They argued that emphasizing sanctification, even after death, is perfectly compatible with the Protestant doctrine of justification by grace through faith alone: whereas justification is about forgiveness of sin and restoring us to a right relationship with God, the process of sanctification is about transforming humans to achieve that “holiness without which no one will see the Lord” (Heb. 12:14). 

C. S. Lewis espoused this version of purgatory, writing in Letters to Malcolm:

My favourite image on this matter comes from the dentist’s chair. I hope that when the tooth of life is drawn and I am ‘coming round,’ a voice will say, ‘Rinse your mouth out with this.’ This will be Purgatory. The rinsing may take longer than I can now imagine. The taste of this may be more fiery and astringent than my present sensibility could endure. But . . . it will [not] be disgusting and unhallowed.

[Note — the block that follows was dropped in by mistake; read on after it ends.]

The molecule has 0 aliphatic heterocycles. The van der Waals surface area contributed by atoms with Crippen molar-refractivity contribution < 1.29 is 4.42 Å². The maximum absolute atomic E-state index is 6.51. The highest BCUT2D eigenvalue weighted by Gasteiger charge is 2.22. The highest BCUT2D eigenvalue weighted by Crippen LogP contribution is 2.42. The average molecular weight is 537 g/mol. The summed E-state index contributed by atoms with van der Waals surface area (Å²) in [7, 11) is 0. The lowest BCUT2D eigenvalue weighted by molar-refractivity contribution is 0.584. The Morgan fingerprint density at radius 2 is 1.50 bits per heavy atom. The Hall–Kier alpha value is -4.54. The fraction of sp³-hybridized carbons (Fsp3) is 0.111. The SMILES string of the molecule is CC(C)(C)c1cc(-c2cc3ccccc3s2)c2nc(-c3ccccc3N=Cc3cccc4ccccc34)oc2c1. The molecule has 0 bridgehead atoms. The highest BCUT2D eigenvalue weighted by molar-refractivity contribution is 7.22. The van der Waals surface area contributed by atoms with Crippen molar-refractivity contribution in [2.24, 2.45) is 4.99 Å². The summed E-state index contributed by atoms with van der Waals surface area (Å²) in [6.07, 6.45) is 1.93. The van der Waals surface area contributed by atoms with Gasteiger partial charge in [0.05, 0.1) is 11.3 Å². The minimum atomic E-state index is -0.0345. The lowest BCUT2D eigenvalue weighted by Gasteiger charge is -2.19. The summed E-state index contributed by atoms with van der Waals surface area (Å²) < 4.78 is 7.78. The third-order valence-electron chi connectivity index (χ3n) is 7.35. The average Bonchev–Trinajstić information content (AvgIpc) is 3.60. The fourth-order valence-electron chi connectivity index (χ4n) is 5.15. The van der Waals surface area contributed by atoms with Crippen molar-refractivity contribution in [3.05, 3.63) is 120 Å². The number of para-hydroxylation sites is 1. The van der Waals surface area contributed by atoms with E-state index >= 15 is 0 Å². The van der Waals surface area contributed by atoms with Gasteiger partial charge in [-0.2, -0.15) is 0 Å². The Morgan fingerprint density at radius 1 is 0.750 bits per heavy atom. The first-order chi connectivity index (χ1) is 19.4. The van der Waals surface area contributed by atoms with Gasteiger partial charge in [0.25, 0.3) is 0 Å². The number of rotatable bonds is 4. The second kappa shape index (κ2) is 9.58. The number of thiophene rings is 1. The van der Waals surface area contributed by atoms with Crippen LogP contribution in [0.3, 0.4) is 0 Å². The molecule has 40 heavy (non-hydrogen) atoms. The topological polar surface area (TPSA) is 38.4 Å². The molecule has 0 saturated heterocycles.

Lewis’s ecumenical appeal may have played a key role in paving the way for some evangelicals and other Protestants to take a fresh look at the doctrine. 

At any rate, as the shadows of Tetzel fade, it is likely notions of purgatory will resurface in the years ahead whenever Christians think and talk seriously about heaven, and what is required to enter its gates. CH

By Jerry L. Walls

[Christian History originally published this article in Christian History Issue #112 in 2014]

Jerry L. Walls is professor of philosophy at Houston Baptist University and the author of four books on hell, heaven, and purgatory.
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Issue 112

Christian History Magazine #112 - Heaven